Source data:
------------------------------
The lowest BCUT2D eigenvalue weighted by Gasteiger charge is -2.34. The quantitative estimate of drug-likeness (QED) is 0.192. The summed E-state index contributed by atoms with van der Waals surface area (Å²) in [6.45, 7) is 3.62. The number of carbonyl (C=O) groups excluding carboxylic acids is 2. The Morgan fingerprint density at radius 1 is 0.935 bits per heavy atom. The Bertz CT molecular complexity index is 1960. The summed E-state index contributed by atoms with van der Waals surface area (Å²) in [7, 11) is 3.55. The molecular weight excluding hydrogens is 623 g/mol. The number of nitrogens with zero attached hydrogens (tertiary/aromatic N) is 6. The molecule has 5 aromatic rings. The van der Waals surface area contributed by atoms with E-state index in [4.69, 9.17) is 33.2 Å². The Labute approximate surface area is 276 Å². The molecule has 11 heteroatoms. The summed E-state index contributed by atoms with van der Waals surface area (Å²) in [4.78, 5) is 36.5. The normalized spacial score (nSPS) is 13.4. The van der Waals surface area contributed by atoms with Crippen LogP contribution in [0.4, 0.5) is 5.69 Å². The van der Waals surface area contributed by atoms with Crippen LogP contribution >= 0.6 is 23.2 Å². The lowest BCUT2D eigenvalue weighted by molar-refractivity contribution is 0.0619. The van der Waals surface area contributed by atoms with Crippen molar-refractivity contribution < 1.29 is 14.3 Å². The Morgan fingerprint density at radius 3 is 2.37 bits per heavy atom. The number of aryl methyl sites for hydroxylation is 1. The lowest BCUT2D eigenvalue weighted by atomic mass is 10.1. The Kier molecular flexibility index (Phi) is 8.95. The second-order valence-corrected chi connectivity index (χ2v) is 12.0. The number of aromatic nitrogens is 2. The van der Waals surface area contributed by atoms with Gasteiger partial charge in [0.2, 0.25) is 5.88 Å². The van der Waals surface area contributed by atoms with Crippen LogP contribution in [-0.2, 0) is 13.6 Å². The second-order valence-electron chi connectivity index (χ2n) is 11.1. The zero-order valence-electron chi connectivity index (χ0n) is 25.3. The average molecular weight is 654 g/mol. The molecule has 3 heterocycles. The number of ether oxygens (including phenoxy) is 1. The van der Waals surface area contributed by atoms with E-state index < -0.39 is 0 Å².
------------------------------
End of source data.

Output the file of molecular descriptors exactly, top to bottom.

The lowest BCUT2D eigenvalue weighted by Gasteiger charge is -2.34. The quantitative estimate of drug-likeness (QED) is 0.192. The summed E-state index contributed by atoms with van der Waals surface area (Å²) in [6.45, 7) is 3.62. The number of carbonyl (C=O) groups excluding carboxylic acids is 2. The Morgan fingerprint density at radius 1 is 0.935 bits per heavy atom. The Bertz CT molecular complexity index is 1960. The summed E-state index contributed by atoms with van der Waals surface area (Å²) in [7, 11) is 3.55. The molecular weight excluding hydrogens is 623 g/mol. The number of nitrogens with zero attached hydrogens (tertiary/aromatic N) is 6. The molecule has 5 aromatic rings. The van der Waals surface area contributed by atoms with E-state index in [4.69, 9.17) is 33.2 Å². The Labute approximate surface area is 276 Å². The molecule has 11 heteroatoms. The summed E-state index contributed by atoms with van der Waals surface area (Å²) in [4.78, 5) is 36.5. The normalized spacial score (nSPS) is 13.4. The van der Waals surface area contributed by atoms with Crippen LogP contribution in [0.4, 0.5) is 5.69 Å². The van der Waals surface area contributed by atoms with Crippen LogP contribution >= 0.6 is 23.2 Å². The lowest BCUT2D eigenvalue weighted by molar-refractivity contribution is 0.0619. The van der Waals surface area contributed by atoms with Crippen molar-refractivity contribution < 1.29 is 14.3 Å². The Morgan fingerprint density at radius 3 is 2.37 bits per heavy atom. The number of aryl methyl sites for hydroxylation is 1. The lowest BCUT2D eigenvalue weighted by atomic mass is 10.1. The Kier molecular flexibility index (Phi) is 8.95. The second-order valence-corrected chi connectivity index (χ2v) is 12.0. The number of aromatic nitrogens is 2. The van der Waals surface area contributed by atoms with Gasteiger partial charge in [0.2, 0.25) is 5.88 Å². The van der Waals surface area contributed by atoms with Crippen LogP contribution in [-0.2, 0) is 13.6 Å². The second-order valence-electron chi connectivity index (χ2n) is 11.1. The zero-order valence-electron chi connectivity index (χ0n) is 25.3. The average molecular weight is 654 g/mol. The molecule has 3 heterocycles. The number of ether oxygens (including phenoxy) is 1. The van der Waals surface area contributed by atoms with E-state index < -0.39 is 0 Å².